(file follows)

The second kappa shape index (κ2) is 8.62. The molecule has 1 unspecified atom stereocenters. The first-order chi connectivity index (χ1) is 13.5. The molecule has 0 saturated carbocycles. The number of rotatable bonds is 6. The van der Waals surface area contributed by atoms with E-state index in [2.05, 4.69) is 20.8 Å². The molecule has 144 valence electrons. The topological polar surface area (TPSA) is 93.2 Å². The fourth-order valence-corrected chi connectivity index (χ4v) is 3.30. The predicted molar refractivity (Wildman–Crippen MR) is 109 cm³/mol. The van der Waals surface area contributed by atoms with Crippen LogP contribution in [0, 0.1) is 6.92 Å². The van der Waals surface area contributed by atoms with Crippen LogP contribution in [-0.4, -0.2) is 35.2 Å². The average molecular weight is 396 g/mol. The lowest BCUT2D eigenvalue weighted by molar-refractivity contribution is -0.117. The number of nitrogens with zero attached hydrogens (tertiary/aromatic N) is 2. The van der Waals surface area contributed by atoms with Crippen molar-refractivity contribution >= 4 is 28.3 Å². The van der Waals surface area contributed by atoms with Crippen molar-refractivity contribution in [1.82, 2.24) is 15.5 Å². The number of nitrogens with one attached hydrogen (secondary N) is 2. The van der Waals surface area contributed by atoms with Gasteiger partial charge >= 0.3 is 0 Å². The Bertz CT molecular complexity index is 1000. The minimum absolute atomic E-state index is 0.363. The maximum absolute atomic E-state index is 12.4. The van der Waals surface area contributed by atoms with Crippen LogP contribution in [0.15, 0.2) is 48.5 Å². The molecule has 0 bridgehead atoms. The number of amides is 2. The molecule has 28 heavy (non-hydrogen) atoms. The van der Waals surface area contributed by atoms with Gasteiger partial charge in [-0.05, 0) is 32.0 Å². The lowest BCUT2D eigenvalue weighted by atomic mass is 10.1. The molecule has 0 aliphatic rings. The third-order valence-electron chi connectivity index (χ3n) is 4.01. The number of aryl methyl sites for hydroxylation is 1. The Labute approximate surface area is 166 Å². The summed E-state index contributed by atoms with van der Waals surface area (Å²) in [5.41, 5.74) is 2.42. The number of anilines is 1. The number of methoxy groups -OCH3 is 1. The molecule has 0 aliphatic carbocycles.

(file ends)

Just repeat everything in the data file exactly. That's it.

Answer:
The second kappa shape index (κ2) is 8.62. The molecule has 1 unspecified atom stereocenters. The first-order chi connectivity index (χ1) is 13.5. The molecule has 0 saturated carbocycles. The number of rotatable bonds is 6. The van der Waals surface area contributed by atoms with E-state index in [2.05, 4.69) is 20.8 Å². The molecule has 144 valence electrons. The topological polar surface area (TPSA) is 93.2 Å². The fourth-order valence-corrected chi connectivity index (χ4v) is 3.30. The predicted molar refractivity (Wildman–Crippen MR) is 109 cm³/mol. The van der Waals surface area contributed by atoms with Crippen LogP contribution in [0, 0.1) is 6.92 Å². The van der Waals surface area contributed by atoms with Crippen LogP contribution in [-0.4, -0.2) is 35.2 Å². The average molecular weight is 396 g/mol. The lowest BCUT2D eigenvalue weighted by molar-refractivity contribution is -0.117. The number of nitrogens with zero attached hydrogens (tertiary/aromatic N) is 2. The van der Waals surface area contributed by atoms with Crippen molar-refractivity contribution >= 4 is 28.3 Å². The van der Waals surface area contributed by atoms with Crippen molar-refractivity contribution in [1.82, 2.24) is 15.5 Å². The number of nitrogens with one attached hydrogen (secondary N) is 2. The van der Waals surface area contributed by atoms with Gasteiger partial charge >= 0.3 is 0 Å². The Bertz CT molecular complexity index is 1000. The minimum absolute atomic E-state index is 0.363. The maximum absolute atomic E-state index is 12.4. The van der Waals surface area contributed by atoms with Crippen LogP contribution in [0.15, 0.2) is 48.5 Å². The molecule has 0 bridgehead atoms. The number of amides is 2. The molecule has 28 heavy (non-hydrogen) atoms. The van der Waals surface area contributed by atoms with Gasteiger partial charge in [-0.05, 0) is 32.0 Å². The lowest BCUT2D eigenvalue weighted by atomic mass is 10.1. The molecule has 0 aliphatic rings. The third-order valence-electron chi connectivity index (χ3n) is 4.01. The number of aryl methyl sites for hydroxylation is 1. The Labute approximate surface area is 166 Å². The summed E-state index contributed by atoms with van der Waals surface area (Å²) in [5.41, 5.74) is 2.42. The number of anilines is 1. The number of methoxy groups -OCH3 is 1. The molecule has 0 aliphatic carbocycles.